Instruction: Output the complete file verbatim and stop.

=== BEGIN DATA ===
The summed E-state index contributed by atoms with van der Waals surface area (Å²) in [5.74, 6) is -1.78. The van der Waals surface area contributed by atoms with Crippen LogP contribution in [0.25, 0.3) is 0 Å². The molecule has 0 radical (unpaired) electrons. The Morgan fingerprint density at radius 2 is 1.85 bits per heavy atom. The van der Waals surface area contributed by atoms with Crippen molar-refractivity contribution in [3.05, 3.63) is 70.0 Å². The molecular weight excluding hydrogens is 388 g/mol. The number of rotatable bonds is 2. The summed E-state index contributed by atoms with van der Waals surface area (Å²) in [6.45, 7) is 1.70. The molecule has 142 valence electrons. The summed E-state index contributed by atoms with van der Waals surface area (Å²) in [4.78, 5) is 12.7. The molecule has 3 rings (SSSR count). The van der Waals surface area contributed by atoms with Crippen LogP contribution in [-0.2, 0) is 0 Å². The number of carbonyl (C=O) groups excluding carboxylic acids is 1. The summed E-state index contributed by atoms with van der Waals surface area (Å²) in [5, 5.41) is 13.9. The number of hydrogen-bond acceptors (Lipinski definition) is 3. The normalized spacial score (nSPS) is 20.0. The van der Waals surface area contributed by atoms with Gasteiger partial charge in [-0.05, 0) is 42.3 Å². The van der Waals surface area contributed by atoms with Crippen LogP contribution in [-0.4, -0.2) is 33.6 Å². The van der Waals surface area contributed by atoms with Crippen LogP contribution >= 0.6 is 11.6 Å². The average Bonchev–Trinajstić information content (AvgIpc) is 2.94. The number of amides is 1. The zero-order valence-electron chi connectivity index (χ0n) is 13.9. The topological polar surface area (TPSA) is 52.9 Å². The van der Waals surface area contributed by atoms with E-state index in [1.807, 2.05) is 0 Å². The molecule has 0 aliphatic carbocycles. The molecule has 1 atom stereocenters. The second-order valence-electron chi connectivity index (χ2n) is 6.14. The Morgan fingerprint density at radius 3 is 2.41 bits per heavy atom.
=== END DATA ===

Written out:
The summed E-state index contributed by atoms with van der Waals surface area (Å²) in [5.74, 6) is -1.78. The van der Waals surface area contributed by atoms with Crippen LogP contribution in [0.25, 0.3) is 0 Å². The molecule has 0 radical (unpaired) electrons. The Morgan fingerprint density at radius 2 is 1.85 bits per heavy atom. The van der Waals surface area contributed by atoms with Crippen molar-refractivity contribution in [3.05, 3.63) is 70.0 Å². The molecular weight excluding hydrogens is 388 g/mol. The number of rotatable bonds is 2. The summed E-state index contributed by atoms with van der Waals surface area (Å²) in [6.45, 7) is 1.70. The molecule has 142 valence electrons. The summed E-state index contributed by atoms with van der Waals surface area (Å²) in [4.78, 5) is 12.7. The molecule has 3 rings (SSSR count). The van der Waals surface area contributed by atoms with Crippen LogP contribution in [-0.2, 0) is 0 Å². The number of carbonyl (C=O) groups excluding carboxylic acids is 1. The summed E-state index contributed by atoms with van der Waals surface area (Å²) in [5, 5.41) is 13.9. The number of hydrogen-bond acceptors (Lipinski definition) is 3. The normalized spacial score (nSPS) is 20.0. The van der Waals surface area contributed by atoms with Gasteiger partial charge in [-0.05, 0) is 42.3 Å². The van der Waals surface area contributed by atoms with Crippen LogP contribution in [-0.4, -0.2) is 33.6 Å². The van der Waals surface area contributed by atoms with Crippen LogP contribution >= 0.6 is 11.6 Å². The average Bonchev–Trinajstić information content (AvgIpc) is 2.94. The number of amides is 1. The zero-order valence-electron chi connectivity index (χ0n) is 13.9. The topological polar surface area (TPSA) is 52.9 Å². The van der Waals surface area contributed by atoms with E-state index in [1.807, 2.05) is 0 Å². The molecule has 0 aliphatic carbocycles. The molecule has 1 atom stereocenters. The second-order valence-electron chi connectivity index (χ2n) is 6.14. The Morgan fingerprint density at radius 3 is 2.41 bits per heavy atom.